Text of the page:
Kodak employed more than 140,000 people and was worth $28 billion. They even invented the first digital camera. But today Kodak is bankrupt, and the new face of digital photography has become Instagram. When Instagram was sold to Facebook for a billion dollars in 2012, it employed only 13 people. Where did all those jobs disappear? And what happened to the wealth that all those middle-class jobs created?
Before, when people made contributions to the system that they used, they received formal benefits, which means not only salary but pensions and certain kinds of social safety nets. Now, instead, they receive benefits on an informal basis. And what an informal economy is like is the economy in a developing country slum. It’s reputation, it’s barter, it’s that kind of stuff.
What changed is that at the turn of the [21st] century it was really Sergey Brin at Google who just had the thought of, well, if we give away all the information services, but we make money from advertising, we can make information free and still have capitalism. But the problem with that is it reneges on the social contract where people still participate in the formal economy. And it’s a kind of capitalism that’s totally self-defeating because it’s so narrow. It’s a winner-take-all capitalism that’s not sustaining.
In a market society, a middle class has always required some little artificial help to keep going. There’s always academic tenure, or a taxi medallion, or a cosmetology license, or a pension. There’s often some kind of license or some kind of ratcheting scheme that allows people to keep their middle-class status.
In a raw kind of capitalism there tend to be unstable events that wipe away the middle and tend to separate people into rich and poor. So these mechanisms are undone by a particular kind of style that is called the digital open network.
We don’t realize that our society and our democracy ultimately rest on the stability of middle-class jobs. When I talk to libertarians and socialists, they have this weird belief that everybody’s this abstract robot that won’t ever get sick or have kids or get old. It’s like everybody’s this eternal freelancer who can afford downtime and can self-fund until they find their magic moment or something.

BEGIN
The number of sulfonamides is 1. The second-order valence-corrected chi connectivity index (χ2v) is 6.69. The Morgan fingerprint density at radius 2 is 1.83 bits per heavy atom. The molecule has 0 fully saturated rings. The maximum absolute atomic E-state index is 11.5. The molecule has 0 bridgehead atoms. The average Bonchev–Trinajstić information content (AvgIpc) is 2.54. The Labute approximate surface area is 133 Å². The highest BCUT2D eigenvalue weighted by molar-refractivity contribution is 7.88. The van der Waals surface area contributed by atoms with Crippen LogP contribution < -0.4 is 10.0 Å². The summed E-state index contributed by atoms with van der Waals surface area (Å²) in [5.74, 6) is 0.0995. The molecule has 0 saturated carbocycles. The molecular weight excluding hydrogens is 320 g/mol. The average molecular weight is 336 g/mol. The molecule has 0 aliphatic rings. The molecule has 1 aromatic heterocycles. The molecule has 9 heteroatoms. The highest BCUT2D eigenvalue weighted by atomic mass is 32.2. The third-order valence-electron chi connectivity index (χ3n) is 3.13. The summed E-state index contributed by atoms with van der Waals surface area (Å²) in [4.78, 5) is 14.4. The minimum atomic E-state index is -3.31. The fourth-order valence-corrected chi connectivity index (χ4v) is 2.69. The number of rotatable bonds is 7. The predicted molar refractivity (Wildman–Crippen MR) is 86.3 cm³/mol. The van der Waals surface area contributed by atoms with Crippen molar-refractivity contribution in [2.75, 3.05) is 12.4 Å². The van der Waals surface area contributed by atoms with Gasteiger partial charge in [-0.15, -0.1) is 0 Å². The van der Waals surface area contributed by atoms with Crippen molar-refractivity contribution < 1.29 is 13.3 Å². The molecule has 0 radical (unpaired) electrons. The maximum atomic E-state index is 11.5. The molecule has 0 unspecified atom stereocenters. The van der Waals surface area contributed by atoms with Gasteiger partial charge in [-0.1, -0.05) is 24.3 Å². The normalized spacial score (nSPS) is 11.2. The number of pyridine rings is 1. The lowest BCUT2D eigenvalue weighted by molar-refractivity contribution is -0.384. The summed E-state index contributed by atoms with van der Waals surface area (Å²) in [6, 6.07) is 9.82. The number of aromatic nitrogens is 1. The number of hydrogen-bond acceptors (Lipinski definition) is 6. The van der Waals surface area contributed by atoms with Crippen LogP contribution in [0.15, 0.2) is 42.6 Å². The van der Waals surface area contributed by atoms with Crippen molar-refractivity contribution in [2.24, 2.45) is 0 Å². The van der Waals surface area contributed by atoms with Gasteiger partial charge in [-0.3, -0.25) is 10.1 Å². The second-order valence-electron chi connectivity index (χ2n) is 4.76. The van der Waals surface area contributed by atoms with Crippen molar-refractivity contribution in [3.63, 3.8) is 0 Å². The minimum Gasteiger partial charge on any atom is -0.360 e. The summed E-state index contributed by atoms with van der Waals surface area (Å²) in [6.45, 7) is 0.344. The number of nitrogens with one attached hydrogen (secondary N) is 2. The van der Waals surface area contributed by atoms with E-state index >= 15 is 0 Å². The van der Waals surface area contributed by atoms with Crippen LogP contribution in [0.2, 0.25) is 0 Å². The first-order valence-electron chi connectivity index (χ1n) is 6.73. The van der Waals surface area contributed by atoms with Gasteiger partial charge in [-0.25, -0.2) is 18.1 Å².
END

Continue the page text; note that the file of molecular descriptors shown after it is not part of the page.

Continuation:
The way society actually works is there’s some mechanism of basic stability so that the majority of people can outspend the elite so we can have a democracy. That’s the thing we’re destroying, and that’s really the thing I’m hoping to preserve. So we can look at musicians and artists and journalists as the canaries in the coal mine, and is this the precedent that we want to follow for our doctors and lawyers and nurses and everybody else? Because technology will get to everybody eventually.
I have 14-year-old kids who come to my talks who say, “But isn’t open source software the best thing in life? Isn’t it the future?” It’s a perfect thought system. It reminds me of communists I knew when growing up or Ayn Rand libertarians. It’s one of these things where you have a simplistic model that suggests this perfect society so you just believe in it totally. These perfect societies don’t work. We’ve already seen hyper-communism come to tears. And hyper-capitalism come to tears. And I just don’t want to have to see that for cyber-hacker culture. We should have learned that these perfect simple systems are illusions. I think seeking perfection in human affairs is a perfect way to destroy them. It just doesn’t work.Let’s stick with politics for one more. Is there something dissonant about the fact that the greatest fortunes in human history have been created with a system developed largely by taxpayers dollars? Military research and labs at public universities. And many of the people whom the Internet has enriched have become libertarians who earnestly tell you that they are “socially liberal and fiscally conservative,” and resist progressive taxation because of it.
Yeah, no kidding. I was there. I gotta say, every little step of this thing was really funded by either the military or public research agencies. If you look at something like Facebook, Facebook is adding the tiniest little rind of value over the basic structure that’s there anyway. In fact, it’s even worse than that. The original designs for networking, going back to Ted Nelson, kept track of everything everybody was pointing at so that you would know who was pointing at your website. In a way Facebook is just recovering information that was deliberately lost because of the fetish for being anonymous. That’s also true of Google.